Oops, you're using an old version of your browser so some of the features on this page may not be displaying properly.

MINIMAL Requirements: Google Chrome 24+Mozilla Firefox 20+Internet Explorer 11Opera 15–18Apple Safari 7SeaMonkey 2.15-2.23

Poster Display

3398 - Vascular endothelial growth factor (VEGF) polymorphisms and outcome of epithelial ovarian cancer patients


08 Oct 2016


Poster Display


Angelo Brito


Annals of Oncology (2016) 27 (6): 296-312. 10.1093/annonc/mdw374


A.B.C. Brito1, G.R. Camerin2, S.F.M. Derchain3, C.S.P. Lima2

Author affiliations

  • 1 Department Of Internal Medicine, Faculty of Medical Sciences, University of Campinas, 13084789 - Campinas/BR
  • 2 Department Of Internal Medicine, Faculty of Medical Sciences, University of Campinas, Campinas/BR
  • 3 Department Of Gynecology And Obstetrics, CAISM-UNICAMP, 13083-887 - Campinas/BR


Abstract 3398


Angiogenesis (AG), with participation of vascular endothelial growth factor (VEGF), is a crucial process involved in tumor growth, formation of metastasis, and patientś outcome. VEGF was crucially involved in epithelial ovarian cancer (EOC) carcinogenesis. The VEGF is encoded by the VEGF polymorphic gene. The wild-type alleles of VEGF c.-2595C > A (rs699947) and c.-1154G > A (rs1570360), and the variant allele of VEGF c.-460C > T (rs833061) polymorphisms were associated with higher VEGF production than the remaining alleles. We aimed to analyze herein the roles of these SNPs in outcome of EOC patients.


Our analysis included 85 EOC patients seen at diagnosis seen from 1996 to 2007 (median age: 53 years; tumor of type I: 56, type II: 29; tumor at stage I: 37, stages II to IV: 48). Patients were treated with tumour resection and cisplatin-based chemotherapy. DNA from peripheral blood was analyzed by real-time polymerase chain reaction for genotyping of the polymorphisms. Progression free survival (PFS) and overall survival (OS) were estimated using the Kaplan-Meier method and curves were compared by the log-rank test. The Cox hazards model was used to identify prognostic variables influencing survival in univariate analysis, and significant results were validated using a bootstrap resembling study to investigate the stability of risk estimates (1,000 replications).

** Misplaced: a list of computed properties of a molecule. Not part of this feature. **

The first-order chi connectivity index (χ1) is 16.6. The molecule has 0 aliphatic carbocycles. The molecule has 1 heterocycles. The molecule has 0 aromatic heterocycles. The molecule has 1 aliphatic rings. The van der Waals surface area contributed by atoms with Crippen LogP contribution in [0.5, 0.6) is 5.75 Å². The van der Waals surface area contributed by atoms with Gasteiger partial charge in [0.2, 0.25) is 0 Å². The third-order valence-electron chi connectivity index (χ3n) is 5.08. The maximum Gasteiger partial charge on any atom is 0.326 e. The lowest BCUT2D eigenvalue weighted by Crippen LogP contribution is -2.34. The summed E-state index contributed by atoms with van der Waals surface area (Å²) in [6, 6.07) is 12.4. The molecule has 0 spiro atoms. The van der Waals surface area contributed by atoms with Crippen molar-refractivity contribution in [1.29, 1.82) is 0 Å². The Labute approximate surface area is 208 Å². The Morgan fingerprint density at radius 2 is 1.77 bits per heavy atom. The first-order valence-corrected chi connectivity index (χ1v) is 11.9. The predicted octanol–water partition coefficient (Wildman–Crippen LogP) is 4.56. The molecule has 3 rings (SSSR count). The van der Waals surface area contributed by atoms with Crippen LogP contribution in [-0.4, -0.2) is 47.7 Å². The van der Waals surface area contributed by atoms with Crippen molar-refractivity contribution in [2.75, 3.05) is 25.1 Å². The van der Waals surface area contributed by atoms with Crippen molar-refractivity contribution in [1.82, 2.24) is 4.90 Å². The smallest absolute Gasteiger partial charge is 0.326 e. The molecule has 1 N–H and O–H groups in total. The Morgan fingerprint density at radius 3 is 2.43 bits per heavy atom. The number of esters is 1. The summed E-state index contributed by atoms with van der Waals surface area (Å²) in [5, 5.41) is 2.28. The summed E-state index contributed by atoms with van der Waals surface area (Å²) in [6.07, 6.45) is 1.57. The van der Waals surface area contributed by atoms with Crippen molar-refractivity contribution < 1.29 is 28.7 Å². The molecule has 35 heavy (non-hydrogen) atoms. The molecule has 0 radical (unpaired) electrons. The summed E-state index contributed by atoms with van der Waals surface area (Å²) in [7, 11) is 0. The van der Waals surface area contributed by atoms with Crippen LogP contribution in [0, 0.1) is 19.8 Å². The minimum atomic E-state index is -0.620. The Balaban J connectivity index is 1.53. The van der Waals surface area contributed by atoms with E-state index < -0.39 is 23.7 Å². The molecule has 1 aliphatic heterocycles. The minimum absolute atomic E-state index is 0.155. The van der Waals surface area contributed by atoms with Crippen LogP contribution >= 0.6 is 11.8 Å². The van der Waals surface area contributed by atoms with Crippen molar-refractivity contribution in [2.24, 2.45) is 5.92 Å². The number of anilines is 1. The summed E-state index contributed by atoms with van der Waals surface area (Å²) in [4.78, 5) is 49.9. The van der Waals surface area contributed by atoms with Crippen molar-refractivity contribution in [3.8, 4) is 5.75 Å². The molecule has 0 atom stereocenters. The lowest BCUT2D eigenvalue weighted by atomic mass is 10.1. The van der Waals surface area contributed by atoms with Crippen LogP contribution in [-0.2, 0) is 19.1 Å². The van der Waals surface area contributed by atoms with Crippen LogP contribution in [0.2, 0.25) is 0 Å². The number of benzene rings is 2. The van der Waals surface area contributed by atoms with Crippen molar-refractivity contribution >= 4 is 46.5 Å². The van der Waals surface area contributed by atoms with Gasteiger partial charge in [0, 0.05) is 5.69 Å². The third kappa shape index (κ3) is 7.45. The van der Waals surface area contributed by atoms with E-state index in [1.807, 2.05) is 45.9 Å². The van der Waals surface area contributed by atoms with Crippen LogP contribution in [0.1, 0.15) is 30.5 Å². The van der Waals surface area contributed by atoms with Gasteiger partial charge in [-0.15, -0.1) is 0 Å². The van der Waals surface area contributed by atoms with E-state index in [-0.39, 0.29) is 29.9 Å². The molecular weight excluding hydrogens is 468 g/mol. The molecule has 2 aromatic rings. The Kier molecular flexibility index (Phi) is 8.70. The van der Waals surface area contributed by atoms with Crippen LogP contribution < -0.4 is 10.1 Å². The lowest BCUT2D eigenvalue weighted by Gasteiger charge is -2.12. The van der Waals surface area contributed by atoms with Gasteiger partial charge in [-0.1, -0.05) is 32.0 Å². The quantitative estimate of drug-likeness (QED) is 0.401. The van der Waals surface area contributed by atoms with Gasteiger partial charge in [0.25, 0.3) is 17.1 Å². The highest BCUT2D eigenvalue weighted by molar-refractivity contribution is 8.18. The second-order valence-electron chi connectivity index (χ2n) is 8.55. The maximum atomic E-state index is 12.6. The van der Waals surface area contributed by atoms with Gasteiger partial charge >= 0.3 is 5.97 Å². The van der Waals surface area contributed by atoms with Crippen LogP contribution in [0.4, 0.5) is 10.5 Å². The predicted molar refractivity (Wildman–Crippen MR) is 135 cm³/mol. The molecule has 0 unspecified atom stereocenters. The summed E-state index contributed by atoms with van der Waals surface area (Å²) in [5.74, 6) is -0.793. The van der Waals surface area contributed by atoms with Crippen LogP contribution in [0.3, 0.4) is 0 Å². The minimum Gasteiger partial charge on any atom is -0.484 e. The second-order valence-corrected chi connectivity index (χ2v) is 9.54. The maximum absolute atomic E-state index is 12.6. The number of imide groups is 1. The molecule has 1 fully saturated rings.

The median follow-up was 96 months. At 24 months of follow-up, PFS was shorter in patients with 50 years or more (71.6% versus 89.2%, P= 0.01), tumour of type II (62.1% versus 86.8%, P= 0.02) and at stage II to IV (63.6% versus 97.5%, P= 0.0001), and VEGF c.2578 CC genotype (72.4% versus 90.5%, P= 0.04) compared to others. OS was shorter in patients with tumour of type II (75.9% versus 93.3%, P= 0.009) and at stage II to IV (79.5% versus 97.5%, P= 0.0001) at this time. Patients with the VEGF c.2578 CC genotype had 2.15 more chances of presenting disease progression than others. Differences between groups remained the same in univariate Cox analysis, and were validated by the bootstrap study.


Our data suggest that inherited abnormality in AG pathway, related to VEGF c.-2578C > A SNP, acts as a prognostic factor in EOC.

Clinical trial identification

Legal entity responsible for the study





All authors have declared no conflicts of interest.

This site uses cookies. Some of these cookies are essential, while others help us improve your experience by providing insights into how the site is being used.

For more detailed information on the cookies we use, please check our Privacy Policy.

Customise settings